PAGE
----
An invasive fungus has been spreading at a “alarming rate” throughout healthcare institutions, according to a new study, prompting the Centers for Disease Control and Prevention to declare it a “urgent hazard.”
Since it was first discovered in 2016, cases of Candida auris (C. auris), which is resistant to a number of antifungal medicines, have risen annually. It rose most quickly between 2020 and 2021.
From 2020 to 2021, the number of cases found through screening increased, reaching 4,041.
Infection-causing cases increased from 476 in 2019 to 1,471 in 2021.
Between 2019 and 2021, 17 states reported the first-ever cases of C. auris.
Lead author Dr. Meghan Lyman, an epidemiologist at the CDC, noted that “the rapid growth and geographic spread of infections is troubling and underscores the need for continuing surveillance, improved lab capacity, speedier diagnostic tests
The number of infections resistant to echinocandins, the antifungal prescription advised for treatment, increased over the course of the preceding two years, raising similar concerns among researchers.
According to the organisation, people who are most at risk for developing fungal infections in hospitals are those who are very ill, have invasive medical devices, or remain in hospitals for extended periods of time or frequently.
Let’s know more about Candida auris, or C. auris
Candida auris is a type of fungus that can cause serious infections in humans. It belongs to the Candida family of yeasts, which are normally present on the skin, in the mouth, and in the gastrointestinal tract of healthy individuals. However, Candida auris can cause infections that are difficult to treat and can be life-threatening, especially in people who have weakened immune systems or who are already ill.
Candida auris was first identified in 2009 in Japan, and since then, it has been reported in more than 30 countries around the world. It has become a serious global health concern due to its ability to cause outbreaks in healthcare settings, its resistance to multiple antifungal medications, and the difficulty in identifying and treating infections.
Candida auris infections are often associated with healthcare settings, such as hospitals, nursing homes, and long-term care facilities. People who are hospitalized or who receive long-term medical care are at increased risk of developing infections, and Candida auris can survive on surfaces in healthcare facilities. Person-to-person transmission of Candida auris can occur through direct contact or contact with contaminated surfaces or equipment.
Causes of Candida auris infection:
Fungal Pathogen: Candida auris is a type of fungus, and it is a member of the Candida family of yeasts. It is a pathogenic fungus, meaning that it can cause infections in humans and other animals.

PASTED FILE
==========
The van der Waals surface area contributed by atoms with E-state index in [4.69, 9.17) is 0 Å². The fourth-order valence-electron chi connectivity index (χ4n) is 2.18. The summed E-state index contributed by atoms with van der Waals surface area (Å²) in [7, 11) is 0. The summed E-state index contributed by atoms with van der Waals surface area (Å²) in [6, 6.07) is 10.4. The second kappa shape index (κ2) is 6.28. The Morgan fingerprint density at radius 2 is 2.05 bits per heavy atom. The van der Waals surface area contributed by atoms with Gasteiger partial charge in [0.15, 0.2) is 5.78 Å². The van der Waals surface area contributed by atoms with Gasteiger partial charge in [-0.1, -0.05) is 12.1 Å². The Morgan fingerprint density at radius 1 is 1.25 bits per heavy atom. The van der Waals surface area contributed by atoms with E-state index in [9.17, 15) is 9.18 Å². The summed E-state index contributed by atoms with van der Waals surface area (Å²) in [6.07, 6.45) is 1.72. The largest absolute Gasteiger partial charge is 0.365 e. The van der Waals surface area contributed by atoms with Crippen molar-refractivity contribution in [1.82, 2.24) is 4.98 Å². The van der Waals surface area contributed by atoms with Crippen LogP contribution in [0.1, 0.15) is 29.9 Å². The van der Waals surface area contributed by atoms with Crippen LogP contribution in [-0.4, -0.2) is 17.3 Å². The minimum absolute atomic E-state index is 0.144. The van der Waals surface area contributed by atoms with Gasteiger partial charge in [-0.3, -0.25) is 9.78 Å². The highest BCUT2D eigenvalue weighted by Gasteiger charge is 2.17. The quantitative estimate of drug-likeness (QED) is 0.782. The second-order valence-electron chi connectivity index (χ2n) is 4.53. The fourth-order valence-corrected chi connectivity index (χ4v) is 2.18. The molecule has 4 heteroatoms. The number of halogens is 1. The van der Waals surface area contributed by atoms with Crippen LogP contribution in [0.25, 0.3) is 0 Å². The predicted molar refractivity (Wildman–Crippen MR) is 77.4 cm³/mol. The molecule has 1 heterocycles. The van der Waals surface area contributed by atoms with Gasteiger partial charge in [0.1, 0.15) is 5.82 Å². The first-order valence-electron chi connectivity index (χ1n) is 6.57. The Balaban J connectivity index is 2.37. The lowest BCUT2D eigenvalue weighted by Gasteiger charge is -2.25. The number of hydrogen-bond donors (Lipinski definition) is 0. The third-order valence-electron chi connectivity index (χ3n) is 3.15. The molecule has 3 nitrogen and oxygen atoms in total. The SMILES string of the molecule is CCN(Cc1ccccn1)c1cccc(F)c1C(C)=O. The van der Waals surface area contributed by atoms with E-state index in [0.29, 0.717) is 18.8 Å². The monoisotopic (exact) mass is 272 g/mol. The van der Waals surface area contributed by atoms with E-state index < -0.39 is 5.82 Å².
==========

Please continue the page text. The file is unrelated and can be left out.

Healthcare-associated infections: Candida auris infections are often associated with healthcare settings, such as hospitals, nursing homes, and long-term care facilities. This is because people who are hospitalized or who receive long-term medical care are at increased risk of developing infections, and Candida auris can survive on surfaces in healthcare facilities.
Person-to-person transmission: Candida auris can be spread from person to person through direct contact or contact with contaminated surfaces or equipment. This is particularly a concern in healthcare settings where patients may have compromised immune systems or be receiving treatments that increase their risk of infection.
Antibiotic resistance: Candida auris has been shown to be resistant to multiple antifungal medications, which makes it difficult to treat. This resistance is likely due to overuse and misuse of antifungal medications, which has led to the development of drug-resistant strains of Candida auris.
Environmental contamination: Candida auris can survive on surfaces and equipment in healthcare settings for long periods of time, which can contribute to the spread of infection. Environmental contamination can occur through improper cleaning and disinfection of surfaces and equipment, as well as through poor ventilation and overcrowding in healthcare facilities.
International travel: Candida auris has been reported in multiple countries around the world, and international travel has been identified as a potential risk factor for infection. People who travel to countries where Candida auris is more common may be at increased risk of infection, particularly if they have underlying health conditions that increase their risk of infection.
Unknown origins: In some cases, the source of Candida auris infection may be unknown, and it may be difficult to trace the origin of the infection. This highlights the importance of surveillance and monitoring of Candida auris infections to identify outbreaks and prevent further spread.